New and Emerging Specs and Standards (December 2019)

What You'll Want to Know!

ISO 26162-1:2019 Management of terminology resources — Terminology databases — Part 1: Design and Part 2: Software
Technical Committee: ISO/TC 37/SC 3 Management of terminology resources
“Part 1 specifies general, i.e. implementation- and use-case-independent terminology database design principles to enable maximum efficiency and quality in terminology work. Thus, this document supports creating, processing, and using high quality terminology. Part 2 specifies essential features of terminology management systems, regardless of specific software engineering paradigms, user interface and user assistance design principles, and specific data models. These features enable maximum efficiency and quality in terminology work and, thus, support creating, processing, and using high quality terminology. The intended audiences of these documents are software engineers/developers as well as terminologists, technical communicators, translators, interpreters, language planners, and subject field experts.”

ISO/IEC TS 11179-30:2019 Information technology — Metadata registries (MDR) — Part 30: Basic attributes of metadata
Technical Committee: ISO/IEC JTC 1/SC 32 Data management and interchange
“This document specifies basic attributes which are required to describe data elements and associated metadata, and which might be used in situations where a complete ISO/IEC 11179-3 metadata registry is not appropriate (e.g. in the specification of other International Standards).”

ISO/TS 9241-126:2019 Ergonomics of human-system interaction — Part 126: Guidance on the presentation of auditory information
Technical Committee: ISO/TC 159/SC 4 Ergonomics of human-system interaction
“This document provides guidance for the auditory presentation of information controlled by software, irrespective of the device. It includes specific properties such as the syntactic or semantic aspects of information, e.g. coding techniques, and gives provisions for the organization of information taking account of human perception and memory capabilities. This document does not address the hardware issues of the transmission and the production of auditory information. This document can be utilized throughout the design process (e.g. as specification and guidance for designers during design or as a basis for heuristic evaluation). Its provisions for the presentation of information depend on the auditory design approach, the task, the user, the environment and the single or multiple technologies that can be used for presenting the information. Consequently, this document cannot be applied without knowledge of the context of use.”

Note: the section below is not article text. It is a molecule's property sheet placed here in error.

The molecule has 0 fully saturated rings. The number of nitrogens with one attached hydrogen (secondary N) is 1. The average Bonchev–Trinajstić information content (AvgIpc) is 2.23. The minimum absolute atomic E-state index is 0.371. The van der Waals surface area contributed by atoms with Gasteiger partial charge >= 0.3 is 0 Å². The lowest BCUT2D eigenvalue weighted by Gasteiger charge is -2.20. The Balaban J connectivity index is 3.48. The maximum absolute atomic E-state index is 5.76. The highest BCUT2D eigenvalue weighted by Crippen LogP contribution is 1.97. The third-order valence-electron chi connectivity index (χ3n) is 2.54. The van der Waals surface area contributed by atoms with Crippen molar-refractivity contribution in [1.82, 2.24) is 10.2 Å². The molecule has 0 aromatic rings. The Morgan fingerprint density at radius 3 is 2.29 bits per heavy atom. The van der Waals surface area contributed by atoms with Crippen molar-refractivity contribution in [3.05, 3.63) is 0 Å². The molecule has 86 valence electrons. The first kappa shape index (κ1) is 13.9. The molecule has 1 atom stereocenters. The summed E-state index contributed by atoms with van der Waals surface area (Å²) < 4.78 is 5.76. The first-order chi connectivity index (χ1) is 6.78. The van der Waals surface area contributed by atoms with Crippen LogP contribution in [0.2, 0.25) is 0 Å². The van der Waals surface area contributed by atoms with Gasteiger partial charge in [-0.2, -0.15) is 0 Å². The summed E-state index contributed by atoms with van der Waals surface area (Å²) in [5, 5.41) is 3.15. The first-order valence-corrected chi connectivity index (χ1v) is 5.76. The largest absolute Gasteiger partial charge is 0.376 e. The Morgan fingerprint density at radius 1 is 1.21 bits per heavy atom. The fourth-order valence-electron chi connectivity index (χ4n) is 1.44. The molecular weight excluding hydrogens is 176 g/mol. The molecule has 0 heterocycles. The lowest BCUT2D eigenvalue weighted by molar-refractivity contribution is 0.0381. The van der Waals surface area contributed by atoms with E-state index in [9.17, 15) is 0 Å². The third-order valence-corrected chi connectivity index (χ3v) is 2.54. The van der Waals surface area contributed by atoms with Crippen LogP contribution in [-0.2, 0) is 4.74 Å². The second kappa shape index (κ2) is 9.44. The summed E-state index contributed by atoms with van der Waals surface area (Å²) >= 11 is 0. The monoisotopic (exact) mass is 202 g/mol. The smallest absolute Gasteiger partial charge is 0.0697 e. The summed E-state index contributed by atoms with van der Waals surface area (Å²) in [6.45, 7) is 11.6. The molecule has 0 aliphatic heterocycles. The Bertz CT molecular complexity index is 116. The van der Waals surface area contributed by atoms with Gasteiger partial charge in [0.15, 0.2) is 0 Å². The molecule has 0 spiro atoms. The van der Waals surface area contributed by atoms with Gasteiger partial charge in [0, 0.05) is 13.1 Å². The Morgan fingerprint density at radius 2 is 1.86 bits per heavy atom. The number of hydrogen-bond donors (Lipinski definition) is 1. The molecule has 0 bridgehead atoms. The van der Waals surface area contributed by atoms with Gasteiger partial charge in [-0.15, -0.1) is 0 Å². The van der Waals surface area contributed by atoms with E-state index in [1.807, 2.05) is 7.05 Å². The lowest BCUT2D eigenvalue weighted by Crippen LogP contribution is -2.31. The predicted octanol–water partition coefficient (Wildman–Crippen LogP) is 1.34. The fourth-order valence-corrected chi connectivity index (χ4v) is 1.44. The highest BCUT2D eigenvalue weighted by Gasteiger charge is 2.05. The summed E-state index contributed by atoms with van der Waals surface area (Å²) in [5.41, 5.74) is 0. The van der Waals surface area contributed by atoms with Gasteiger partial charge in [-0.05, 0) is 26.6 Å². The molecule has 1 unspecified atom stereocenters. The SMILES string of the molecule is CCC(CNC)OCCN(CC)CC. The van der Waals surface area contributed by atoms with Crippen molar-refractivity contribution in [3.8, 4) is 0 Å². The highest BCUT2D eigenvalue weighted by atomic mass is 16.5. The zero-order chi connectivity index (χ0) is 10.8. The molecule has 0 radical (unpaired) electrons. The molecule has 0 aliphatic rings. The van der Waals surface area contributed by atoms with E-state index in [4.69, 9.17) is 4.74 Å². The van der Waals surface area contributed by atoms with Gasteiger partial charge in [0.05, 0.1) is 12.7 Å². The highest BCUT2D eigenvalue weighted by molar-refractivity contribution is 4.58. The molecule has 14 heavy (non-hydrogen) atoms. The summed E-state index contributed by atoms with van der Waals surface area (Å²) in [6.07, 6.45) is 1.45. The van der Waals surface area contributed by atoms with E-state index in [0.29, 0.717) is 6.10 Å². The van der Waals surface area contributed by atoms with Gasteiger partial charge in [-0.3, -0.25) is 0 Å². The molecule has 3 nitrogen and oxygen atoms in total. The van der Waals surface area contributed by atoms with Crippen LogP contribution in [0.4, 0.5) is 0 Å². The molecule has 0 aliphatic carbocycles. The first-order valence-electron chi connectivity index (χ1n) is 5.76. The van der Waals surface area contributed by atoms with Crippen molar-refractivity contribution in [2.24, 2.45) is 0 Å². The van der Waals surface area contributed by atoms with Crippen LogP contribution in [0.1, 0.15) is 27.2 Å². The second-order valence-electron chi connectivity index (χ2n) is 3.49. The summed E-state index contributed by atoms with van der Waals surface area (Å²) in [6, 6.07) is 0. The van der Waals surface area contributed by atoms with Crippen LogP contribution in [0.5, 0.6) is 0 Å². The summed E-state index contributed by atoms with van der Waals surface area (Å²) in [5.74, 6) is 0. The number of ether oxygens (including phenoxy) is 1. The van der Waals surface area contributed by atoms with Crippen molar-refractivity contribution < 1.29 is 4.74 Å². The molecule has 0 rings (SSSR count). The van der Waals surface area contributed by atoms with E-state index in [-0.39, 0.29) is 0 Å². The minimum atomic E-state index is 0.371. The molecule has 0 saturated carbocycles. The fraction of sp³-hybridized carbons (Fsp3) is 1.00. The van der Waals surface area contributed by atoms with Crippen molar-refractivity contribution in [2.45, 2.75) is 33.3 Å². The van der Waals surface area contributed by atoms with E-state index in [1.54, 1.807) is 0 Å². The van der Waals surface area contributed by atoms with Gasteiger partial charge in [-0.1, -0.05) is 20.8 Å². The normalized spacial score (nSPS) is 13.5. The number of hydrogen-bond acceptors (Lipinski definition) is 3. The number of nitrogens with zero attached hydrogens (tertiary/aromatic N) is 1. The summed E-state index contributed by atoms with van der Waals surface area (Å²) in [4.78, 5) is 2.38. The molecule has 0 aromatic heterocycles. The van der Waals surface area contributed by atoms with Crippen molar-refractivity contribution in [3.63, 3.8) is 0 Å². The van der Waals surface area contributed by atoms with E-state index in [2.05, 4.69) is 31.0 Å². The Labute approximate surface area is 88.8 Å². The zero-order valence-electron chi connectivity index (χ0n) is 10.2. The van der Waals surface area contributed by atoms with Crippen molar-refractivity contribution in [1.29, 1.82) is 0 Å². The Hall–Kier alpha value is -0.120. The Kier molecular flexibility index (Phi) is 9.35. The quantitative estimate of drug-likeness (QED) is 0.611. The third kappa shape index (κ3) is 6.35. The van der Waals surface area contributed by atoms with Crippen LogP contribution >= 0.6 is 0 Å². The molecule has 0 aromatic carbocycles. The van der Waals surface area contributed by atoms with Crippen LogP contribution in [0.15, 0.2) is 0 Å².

Adobe, The New York Times Company and Twitter Announce Content Authenticity Initiative to Develop Industry Standard for Content Attribution
Adobe announced the Content Authenticity Initiative, along with The New York Times Company and Twitter, aimed at developing an industry standard for digital content attribution. The ability to provide proper content attribution for creators and publishers is critical to ensure trust and transparency online. Adobe, The New York Times Company and Twitter believe that creating a long-term solution is a shared responsibility among creators, technology, and media companies, and that joining forces will accelerate progress. Adobe is developing an opt-in system that will allow creators and publishers to securely attach attribution data to content they choose to share. The framework is designed to let authors verify their content so that they receive proper attribution and provide consumers with an attribution trail to give them greater confidence about the authenticity of the content they’re consuming. Adobe, The New York Times Company and Twitter plan to kick off the initiative at a summit along with a larger group of technology and media companies in the coming months. Companies interested in participating in the Content Authenticity Initiative can learn more at h or contact

(W3C) First Public Working Draft: Use Cases and Requirements for Decentralized Identifiers
“The Decentralized Identifier Working Group has published a
First Public Working Draft of Use Cases and Requirements for Decentralized Identifiers. This document sets out use cases and requirements for a new type of identifier that has 4 essential characteristics:

  • decentralized: there should be no central issuing agency;
  • persistent: the identifier should be inherently persistent, not requiring the continued operation of an underling organization;
  • cryptographically verifiable: it should be possible to prove control of the identifier cryptographically;
  • resolvable: it should be possible to discover metadata about the identifier.

Although existing identifiers may display some of these characteristics, none currently displays all four.”